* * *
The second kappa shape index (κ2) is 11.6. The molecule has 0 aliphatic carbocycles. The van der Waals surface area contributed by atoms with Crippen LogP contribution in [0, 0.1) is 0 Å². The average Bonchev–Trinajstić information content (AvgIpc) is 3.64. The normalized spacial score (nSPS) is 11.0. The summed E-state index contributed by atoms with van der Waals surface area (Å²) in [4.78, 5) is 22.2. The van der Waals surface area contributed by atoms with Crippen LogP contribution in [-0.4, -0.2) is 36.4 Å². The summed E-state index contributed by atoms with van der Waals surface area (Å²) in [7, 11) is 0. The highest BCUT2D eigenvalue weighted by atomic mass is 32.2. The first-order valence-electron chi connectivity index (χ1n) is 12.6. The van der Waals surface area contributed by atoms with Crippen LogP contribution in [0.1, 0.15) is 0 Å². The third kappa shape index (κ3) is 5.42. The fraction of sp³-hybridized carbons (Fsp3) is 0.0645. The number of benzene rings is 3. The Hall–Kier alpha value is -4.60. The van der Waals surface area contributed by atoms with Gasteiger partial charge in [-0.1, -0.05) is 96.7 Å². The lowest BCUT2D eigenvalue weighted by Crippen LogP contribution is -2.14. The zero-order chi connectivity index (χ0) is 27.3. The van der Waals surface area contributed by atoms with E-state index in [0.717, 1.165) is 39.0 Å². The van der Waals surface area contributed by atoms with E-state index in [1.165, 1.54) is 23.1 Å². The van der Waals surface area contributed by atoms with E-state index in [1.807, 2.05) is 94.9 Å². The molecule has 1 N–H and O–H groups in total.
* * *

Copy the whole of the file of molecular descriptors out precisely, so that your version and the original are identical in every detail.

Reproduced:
The second kappa shape index (κ2) is 11.6. The molecule has 0 aliphatic carbocycles. The van der Waals surface area contributed by atoms with Crippen LogP contribution in [0, 0.1) is 0 Å². The average Bonchev–Trinajstić information content (AvgIpc) is 3.64. The normalized spacial score (nSPS) is 11.0. The summed E-state index contributed by atoms with van der Waals surface area (Å²) in [4.78, 5) is 22.2. The van der Waals surface area contributed by atoms with Crippen LogP contribution in [-0.4, -0.2) is 36.4 Å². The summed E-state index contributed by atoms with van der Waals surface area (Å²) in [7, 11) is 0. The highest BCUT2D eigenvalue weighted by atomic mass is 32.2. The first-order valence-electron chi connectivity index (χ1n) is 12.6. The van der Waals surface area contributed by atoms with Crippen LogP contribution in [0.1, 0.15) is 0 Å². The third kappa shape index (κ3) is 5.42. The fraction of sp³-hybridized carbons (Fsp3) is 0.0645. The number of benzene rings is 3. The Hall–Kier alpha value is -4.60. The van der Waals surface area contributed by atoms with Gasteiger partial charge in [-0.1, -0.05) is 96.7 Å². The lowest BCUT2D eigenvalue weighted by Crippen LogP contribution is -2.14. The zero-order chi connectivity index (χ0) is 27.3. The van der Waals surface area contributed by atoms with E-state index in [0.717, 1.165) is 39.0 Å². The van der Waals surface area contributed by atoms with E-state index in [1.165, 1.54) is 23.1 Å². The van der Waals surface area contributed by atoms with E-state index in [1.807, 2.05) is 94.9 Å². The molecule has 1 N–H and O–H groups in total.